Friday, January 25, 2008

The creativity of the free mind - Levant on a blogger legal defence fund

Ezra Levant floats what I think is a brilliant idea: a legal defense fund to protect bloggers if they face defamation law suits or the Canadian "human rights" tribunals. As he notes, any such system of mutual aid would require bloggers to live up to some code of conduct or system of mutual observation, in order to protect against the bankruptcy of a mutual insurance system by what is known in the insurance industry as "moral hazard".

But Levant reminds me that much of the strength of classically liberal North American culture was built up in the nineteenth and early twentieth century by people organizing themselves in a myriad of fraternal/sororal and mutual insurance organizations, the architectural remnants of which (buildings now often converted to immigrant churches, here in Vancouver) you can spot in most North American cities. Buried in academic libraries you can find historical reference works listing the many thousands of these institutions. The value of such institutions, which were in large part destroyed by the Depression, World War II, large corporations, and the rise of the welfare and mommy state, is that when people self-organize to meet all variety of mutual insurance needs they also create all variety of social networks that can serve many needs. When scholars abstractly talk about the loss of "social capital" in the postmodern age, it is the loss of mutual insurance covenants, of people working to guarantee each other's freedom, that they are really talking about.

I encourage all bloggers to consider and pursue Levant's idea.


Dag said...

Something possessed me to post about the Gideon Bible Society a few months back. I don't know why it would have appealed to me, but there it is. I wrote about a buddy and me struggling to get by one evening and finally making some money to buy food, at which point we saw a man kill himself in front of us as we ate. The point of my reminiscence was that those who are alone need others anyway, especially if they're alone, and that a Gideons Bible is perhaps one thing that will connect a lost man to the rest of us in a dire time. Someone is determined to rid hotel rooms of such Bibles. But it's more than that: Gideon Societies are whole identities, legal things with people at the heart of them, masses of like-minded individuals working for a common good. Gideon bible Societies are also, perhaps essentially, insurance groups. It's not a simple thing. It's not a Richard Dawkins reduction to absurdity that many simple-minded hippies would have us believe is "all religion."

Mithraism was a burial society for Roman soldiers. If one can trust ones comrade even after death one is in good hands in life. Romans were better organized that we today. They had a fine grasp of reality and the idea that life is something that one lives till it's over, lived with others in a state of co-operation and competition.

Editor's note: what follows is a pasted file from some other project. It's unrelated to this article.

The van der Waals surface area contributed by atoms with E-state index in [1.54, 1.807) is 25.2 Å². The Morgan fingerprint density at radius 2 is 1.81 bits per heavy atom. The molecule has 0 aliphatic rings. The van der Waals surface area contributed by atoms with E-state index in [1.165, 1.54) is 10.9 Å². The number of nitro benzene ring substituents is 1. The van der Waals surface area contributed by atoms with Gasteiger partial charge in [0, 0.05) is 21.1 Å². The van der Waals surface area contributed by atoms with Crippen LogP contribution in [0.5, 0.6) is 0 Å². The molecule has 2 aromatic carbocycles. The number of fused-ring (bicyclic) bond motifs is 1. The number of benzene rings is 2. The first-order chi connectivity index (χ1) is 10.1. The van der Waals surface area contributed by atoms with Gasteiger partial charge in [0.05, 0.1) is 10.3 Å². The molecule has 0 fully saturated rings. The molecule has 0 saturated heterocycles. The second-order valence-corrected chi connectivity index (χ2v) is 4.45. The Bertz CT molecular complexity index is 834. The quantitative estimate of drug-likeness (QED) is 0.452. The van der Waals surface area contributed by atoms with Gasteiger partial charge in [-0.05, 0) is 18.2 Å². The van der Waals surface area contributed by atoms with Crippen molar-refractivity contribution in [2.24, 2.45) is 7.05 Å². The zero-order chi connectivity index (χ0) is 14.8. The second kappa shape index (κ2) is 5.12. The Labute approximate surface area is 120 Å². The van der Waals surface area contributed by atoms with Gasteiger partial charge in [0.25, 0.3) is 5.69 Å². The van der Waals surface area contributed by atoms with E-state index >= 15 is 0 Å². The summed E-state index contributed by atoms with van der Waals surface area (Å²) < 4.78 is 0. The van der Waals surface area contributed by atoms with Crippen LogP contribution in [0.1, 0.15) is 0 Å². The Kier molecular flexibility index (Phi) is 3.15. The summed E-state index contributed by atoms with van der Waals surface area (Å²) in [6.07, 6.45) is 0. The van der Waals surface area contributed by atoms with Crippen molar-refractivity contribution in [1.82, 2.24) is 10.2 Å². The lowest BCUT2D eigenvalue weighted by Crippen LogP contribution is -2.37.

We have iPods. I like the whole idea of "mutual insurance." The sense of it is likely lost on a flat screen tv world. One sees the result of that kind of solitariness: flat people, as it were.

By chance, I was walking down the street recently and found a Gideon Bible on the sidewalk. I kept it. I might be one of the last to have one:

Rob Misek said...

Supporting the freedom of speech in the blogger community is essential to the future of democracy.

I have personal experience with the bias and corruption in the liberal controlled media.

Ezra should convince the National Post to modernize it's online section, focussing on bloggers to compete with the liberal biased Globe and Mail that touts itself as the "national" newspaper.

With an efficient design and enough moderating resources to be legal, the Post could refresh itself as the first newspaper of Technological Democracy.

Then after a fresh blogger oriented marketing campaign, Ezra would be in a position to take some of the proceeds from online subscription sales to create a defense fund.

Many people would pay $20.00 month to participate in a popular, public, unbiased international blog.

truepeers said...


I think you're right and interactivity is the wave of the future.

If we put up some advertising on this blog and started selling shares in this blog - at first for mere pennies - so that you could make a cheap investment in the future of this blog and thus have an interest in bringing more readers here and building up the comments section with healthy debate - would that be of interest to you? I'm trying to imagine a future where thousands of blogs can be capitalized as part of the high tech democracy you speak of. Or, when you speak of the National Post, is it that you still want much more of a shared national centre of attention, a single place attracting many thousands of readers, as a central clearing house?

Rob Misek said...

Blog sites like Covenant Zone are the trail blazers for Technological Democracy.

They will also always be required watchdogs for corruption in centralized interactive sources.

A few reasons to centralize:

Centralized, our voices and rights would be as one, stronger and more difficult to silence.

It would be easier to gather democratic and demographic data and share it even with our municiple politicians.

It would act like a co-op, with our money utilizing the legal resources of the news media to establish the defense of speech fund.

Centralizing would directly challenge the established liberal controlled media with immediate credibility.

The Post could advertise and stick to the principle of truth in journalism and let the people comment, as it should be.

Centralized, people would know that all opinions are needed. Without ties to political partisanship they could capture the imagination with marketing slogans like "Justice is blind".

The centralized co-op would rightfully claim the title as the "nations news media".